A recent study by the Centre for Policy and Dialogue (CPD), a report on which was carried by the Financial Express last Tuesday, revealed that the government's Covid-19 stimulus package is having a skewed pattern leading to mixed results. While the big firms and public sector entities tended to take the path of faster recovery, because of their direct liaison with the government and the banking sector, the smaller ones fell behind. The fallout of all this has been on the middle classes, who failed to take advantage of the over one trillion-taka package that started soon after the coming of the pandemic last March 2020.
The study came up with several important suggestions including preventing conversion of working capital support into long-term lending and paying greater attention to smaller firms and the poor. As everybody knows, this year's budget surplus is due to weak programming; and while revenue spending remains up to the desired levels because of its very flat disposition, i.e., mostly payment of pay and allowances, the development budget this year was destined to lag in implementation because of the pandemic that deterred people's activity and therefore put a limit on actual work. Although the political leadership in the Ministry of Planning is ostensibly commendable and forthright, a lot remains to be done on issues of governance at the mid and lower levels.
The governance issue is not only a problem for a particular ministry or division of the government. It is prevalent in various degrees in the endless labyrinth of the public structure. That the CPD study only raised the issue of public banks is due to the study's focus on the stimulus package that is largely bank-driven. That the poor and lower middle segments of the economy fell behind in taking advantage of the stimulus package is also because of different aspects of governance. Nobody knows the figures relating to the benefit derived from the stimulus package by the small and informal businesses that operate in the economy leading to the biggest chunk of employment generation. Not only in numbers, but these sectors also contribute to gender equity and environment complement. All the banks have earmarked desks for small and medium enterprises. Some have also functionaries detailed for women. How much they worked and contributed during the past calendar year is a matter to be studied and examined for the stimulus to be put in the right perspective. People mostly representing the high-ups, descending from an elitist background have a greater access to facilities than those toiling in the depravity of slums and casual entities. These gave rise to what the aforementioned CPD study termed 'K-shaped recovery'.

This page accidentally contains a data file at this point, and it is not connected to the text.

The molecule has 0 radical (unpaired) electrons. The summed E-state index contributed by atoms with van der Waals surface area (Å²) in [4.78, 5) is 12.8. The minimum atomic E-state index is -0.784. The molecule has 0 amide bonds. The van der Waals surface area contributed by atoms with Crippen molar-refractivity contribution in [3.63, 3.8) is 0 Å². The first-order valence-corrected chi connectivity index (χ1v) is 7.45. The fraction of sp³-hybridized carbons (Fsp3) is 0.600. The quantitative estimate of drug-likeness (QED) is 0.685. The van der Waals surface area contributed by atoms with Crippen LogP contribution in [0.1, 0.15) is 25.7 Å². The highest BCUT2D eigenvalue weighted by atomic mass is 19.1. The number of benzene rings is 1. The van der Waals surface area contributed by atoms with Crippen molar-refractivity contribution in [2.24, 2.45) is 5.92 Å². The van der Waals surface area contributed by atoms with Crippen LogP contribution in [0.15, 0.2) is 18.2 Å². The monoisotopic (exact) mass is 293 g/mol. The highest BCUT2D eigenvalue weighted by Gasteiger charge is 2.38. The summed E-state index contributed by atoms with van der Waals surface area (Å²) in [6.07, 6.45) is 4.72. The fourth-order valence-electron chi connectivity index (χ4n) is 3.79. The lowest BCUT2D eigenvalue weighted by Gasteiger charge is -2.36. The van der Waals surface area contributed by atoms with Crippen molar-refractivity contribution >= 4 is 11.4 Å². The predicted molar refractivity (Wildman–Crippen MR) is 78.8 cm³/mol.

All this may not fit into what the World Bank in a recent comment termed Bangladesh as one of the 'top performing' economies. Indeed, the prime minister's early awakening to the problem and prompt actions as soon as the pandemic spread could take much of the credit for such a performance. Economic growth is no doubt this country's major aim, but an equitable distribution and ensuring jobs to the millions of unemployed people who wait for two morsels of food every day are no less important. The stimulus package cannot be allowed to give rise to more loan-defaulters in the brouhaha of the pandemic. All the money belongs to the people. And people's money must be guaranteed the best use.